The Congress was also helped by the fact that the main opposition parties, besides being disunited and in some cases in disarray, were either wedded to neoliberalism or were not against it ideologically speaking. This is particularly true of the principal party in the national opposition, the BJP. While often making the case that it was against allowing competition from foreign multinationals to undermine Indian firms, the BJP has adopted a more ambivalent position on liberalisation. Its manifesto for the 2009 elections called for “full liberalisation and calibrated globalisation” arguing the following: “The government and Indian industry need to evolve a consensus on the time span required to enable our industries to adjust to the exacting demands of international competition. It means rapid, large-scale internal liberalisation, but calibrated globalisation so that the Indian industry gets a period of seven to 10 years for substantial integration with the global economy. On the basis of this consensus, the government and the industry should work out a strategy to create an atmosphere of international acceptability and manage external relations, particularly with the WTO [World Trade Organisation].”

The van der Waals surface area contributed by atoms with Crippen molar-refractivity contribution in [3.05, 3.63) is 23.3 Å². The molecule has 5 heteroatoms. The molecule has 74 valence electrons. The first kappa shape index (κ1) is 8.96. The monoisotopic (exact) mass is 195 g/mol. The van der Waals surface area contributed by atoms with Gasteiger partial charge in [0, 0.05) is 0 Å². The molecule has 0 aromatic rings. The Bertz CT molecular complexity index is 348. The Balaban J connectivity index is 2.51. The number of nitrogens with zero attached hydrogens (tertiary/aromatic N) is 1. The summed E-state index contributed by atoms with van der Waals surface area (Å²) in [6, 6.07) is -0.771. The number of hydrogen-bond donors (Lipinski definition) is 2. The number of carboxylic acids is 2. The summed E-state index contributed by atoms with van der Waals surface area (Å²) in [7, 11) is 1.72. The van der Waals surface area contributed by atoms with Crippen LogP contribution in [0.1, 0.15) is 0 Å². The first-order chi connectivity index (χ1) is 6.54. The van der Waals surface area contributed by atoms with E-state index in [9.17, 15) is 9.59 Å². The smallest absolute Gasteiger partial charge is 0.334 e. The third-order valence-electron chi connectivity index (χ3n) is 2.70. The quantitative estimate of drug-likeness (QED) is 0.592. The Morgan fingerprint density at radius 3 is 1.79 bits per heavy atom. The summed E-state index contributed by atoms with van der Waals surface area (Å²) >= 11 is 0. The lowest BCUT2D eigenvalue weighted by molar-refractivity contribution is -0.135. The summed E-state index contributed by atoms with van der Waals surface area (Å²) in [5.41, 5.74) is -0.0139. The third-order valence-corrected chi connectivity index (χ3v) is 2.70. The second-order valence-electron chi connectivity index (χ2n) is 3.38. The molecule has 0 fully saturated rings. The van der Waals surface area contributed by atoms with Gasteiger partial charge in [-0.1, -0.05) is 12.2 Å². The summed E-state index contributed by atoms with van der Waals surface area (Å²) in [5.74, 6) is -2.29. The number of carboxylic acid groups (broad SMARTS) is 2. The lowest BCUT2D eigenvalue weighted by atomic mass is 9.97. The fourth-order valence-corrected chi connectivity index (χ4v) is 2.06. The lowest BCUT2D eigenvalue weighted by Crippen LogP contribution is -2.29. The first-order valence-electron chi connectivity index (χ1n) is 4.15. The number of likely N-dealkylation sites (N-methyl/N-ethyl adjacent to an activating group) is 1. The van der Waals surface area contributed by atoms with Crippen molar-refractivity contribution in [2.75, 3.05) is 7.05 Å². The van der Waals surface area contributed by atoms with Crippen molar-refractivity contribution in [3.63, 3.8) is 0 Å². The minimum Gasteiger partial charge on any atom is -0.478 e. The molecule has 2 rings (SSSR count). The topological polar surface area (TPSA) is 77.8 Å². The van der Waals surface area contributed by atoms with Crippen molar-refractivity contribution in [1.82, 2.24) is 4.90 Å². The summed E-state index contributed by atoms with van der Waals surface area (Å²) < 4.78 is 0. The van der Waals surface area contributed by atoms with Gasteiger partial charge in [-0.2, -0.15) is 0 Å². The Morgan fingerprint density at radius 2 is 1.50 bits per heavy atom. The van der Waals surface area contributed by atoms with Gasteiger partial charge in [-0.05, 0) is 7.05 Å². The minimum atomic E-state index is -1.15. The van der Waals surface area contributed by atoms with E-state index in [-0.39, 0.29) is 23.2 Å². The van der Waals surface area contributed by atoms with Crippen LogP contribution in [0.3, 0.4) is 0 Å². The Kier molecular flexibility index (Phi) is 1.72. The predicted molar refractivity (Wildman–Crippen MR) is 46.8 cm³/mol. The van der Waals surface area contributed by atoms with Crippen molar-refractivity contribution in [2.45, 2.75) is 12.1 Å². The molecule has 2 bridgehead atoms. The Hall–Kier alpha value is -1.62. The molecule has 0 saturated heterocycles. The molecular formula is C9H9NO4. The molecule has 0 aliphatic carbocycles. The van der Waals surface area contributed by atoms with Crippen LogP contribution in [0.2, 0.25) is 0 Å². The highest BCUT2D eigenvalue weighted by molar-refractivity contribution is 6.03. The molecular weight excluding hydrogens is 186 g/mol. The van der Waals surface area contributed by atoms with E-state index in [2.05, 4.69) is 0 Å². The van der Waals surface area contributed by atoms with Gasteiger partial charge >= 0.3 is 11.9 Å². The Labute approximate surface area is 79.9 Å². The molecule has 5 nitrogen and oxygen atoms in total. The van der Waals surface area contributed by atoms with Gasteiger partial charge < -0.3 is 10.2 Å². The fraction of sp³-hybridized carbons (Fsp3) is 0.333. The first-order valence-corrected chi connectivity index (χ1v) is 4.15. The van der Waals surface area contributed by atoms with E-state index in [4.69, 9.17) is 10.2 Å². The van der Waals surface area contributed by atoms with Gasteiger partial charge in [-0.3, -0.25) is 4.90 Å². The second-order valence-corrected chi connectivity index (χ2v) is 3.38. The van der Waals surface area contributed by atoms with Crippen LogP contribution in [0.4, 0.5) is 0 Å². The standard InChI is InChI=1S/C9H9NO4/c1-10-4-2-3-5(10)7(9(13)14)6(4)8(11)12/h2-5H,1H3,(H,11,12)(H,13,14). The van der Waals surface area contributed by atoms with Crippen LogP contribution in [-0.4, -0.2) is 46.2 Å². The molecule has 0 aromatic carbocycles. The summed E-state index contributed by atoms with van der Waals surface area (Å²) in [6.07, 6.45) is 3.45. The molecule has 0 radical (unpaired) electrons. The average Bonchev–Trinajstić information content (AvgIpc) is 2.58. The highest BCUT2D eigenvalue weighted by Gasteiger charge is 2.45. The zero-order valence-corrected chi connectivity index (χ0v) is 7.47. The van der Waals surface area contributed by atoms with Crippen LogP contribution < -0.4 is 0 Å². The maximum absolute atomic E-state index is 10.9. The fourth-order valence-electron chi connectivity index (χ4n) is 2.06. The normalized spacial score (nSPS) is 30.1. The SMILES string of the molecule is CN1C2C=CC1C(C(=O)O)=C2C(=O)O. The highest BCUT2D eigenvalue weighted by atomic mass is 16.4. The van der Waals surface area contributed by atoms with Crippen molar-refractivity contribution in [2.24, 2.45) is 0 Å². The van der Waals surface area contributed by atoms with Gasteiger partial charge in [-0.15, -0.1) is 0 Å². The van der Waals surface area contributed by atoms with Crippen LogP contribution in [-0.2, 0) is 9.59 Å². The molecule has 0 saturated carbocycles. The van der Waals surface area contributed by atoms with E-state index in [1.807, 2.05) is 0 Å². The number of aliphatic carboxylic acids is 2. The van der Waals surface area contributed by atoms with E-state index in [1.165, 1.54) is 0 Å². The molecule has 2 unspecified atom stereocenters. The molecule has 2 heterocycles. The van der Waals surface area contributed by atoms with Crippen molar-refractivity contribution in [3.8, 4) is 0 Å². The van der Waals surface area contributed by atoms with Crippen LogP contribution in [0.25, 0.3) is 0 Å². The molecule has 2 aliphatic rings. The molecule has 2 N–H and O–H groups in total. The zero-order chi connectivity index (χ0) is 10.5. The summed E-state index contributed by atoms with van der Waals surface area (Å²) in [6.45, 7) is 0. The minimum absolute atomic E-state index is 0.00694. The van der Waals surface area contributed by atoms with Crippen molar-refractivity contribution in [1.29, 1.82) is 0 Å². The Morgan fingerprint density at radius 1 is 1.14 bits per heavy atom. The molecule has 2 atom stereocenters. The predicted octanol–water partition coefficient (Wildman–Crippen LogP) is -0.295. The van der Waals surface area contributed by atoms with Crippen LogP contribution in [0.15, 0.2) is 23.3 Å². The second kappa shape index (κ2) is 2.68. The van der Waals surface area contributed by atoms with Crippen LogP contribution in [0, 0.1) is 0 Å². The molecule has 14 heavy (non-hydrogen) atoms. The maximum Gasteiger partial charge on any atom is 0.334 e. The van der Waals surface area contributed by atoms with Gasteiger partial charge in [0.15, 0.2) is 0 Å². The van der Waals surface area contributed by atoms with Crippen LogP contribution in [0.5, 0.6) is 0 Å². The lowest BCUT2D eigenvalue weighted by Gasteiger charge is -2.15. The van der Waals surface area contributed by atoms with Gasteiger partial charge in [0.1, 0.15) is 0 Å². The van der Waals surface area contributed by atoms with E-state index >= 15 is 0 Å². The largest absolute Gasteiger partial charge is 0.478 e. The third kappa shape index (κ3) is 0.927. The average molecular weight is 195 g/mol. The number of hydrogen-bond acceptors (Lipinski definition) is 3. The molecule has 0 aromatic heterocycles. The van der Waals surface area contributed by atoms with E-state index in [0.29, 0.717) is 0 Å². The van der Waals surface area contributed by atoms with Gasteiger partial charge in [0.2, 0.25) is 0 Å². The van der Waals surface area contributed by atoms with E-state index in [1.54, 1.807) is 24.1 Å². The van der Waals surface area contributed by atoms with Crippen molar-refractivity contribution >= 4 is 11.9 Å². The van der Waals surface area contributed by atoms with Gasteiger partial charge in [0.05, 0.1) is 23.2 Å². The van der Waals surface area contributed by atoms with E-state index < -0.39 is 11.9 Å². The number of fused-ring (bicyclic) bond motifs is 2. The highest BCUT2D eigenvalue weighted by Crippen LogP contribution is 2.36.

But even on external liberalisation, the BJP has not been wanting. Consider for example its views on the contentious issue of financial sector reforms. In its 2004 manifesto titled Agenda for Good Governance, Development and Peace the NDA promised that “All currently proposed financial sector reforms in banking, insurance, foreign investment, and capital markets will be completed within the next six months....To achieve this, greater competition will be created by extending the reach of PSU banks and expanding the activities of private banks....The reach of insurance will be considerably enhanced in the next five years.... FDI limit in insurance will be revisited to further widen India's insurance sector, and to strengthen its global linkages.”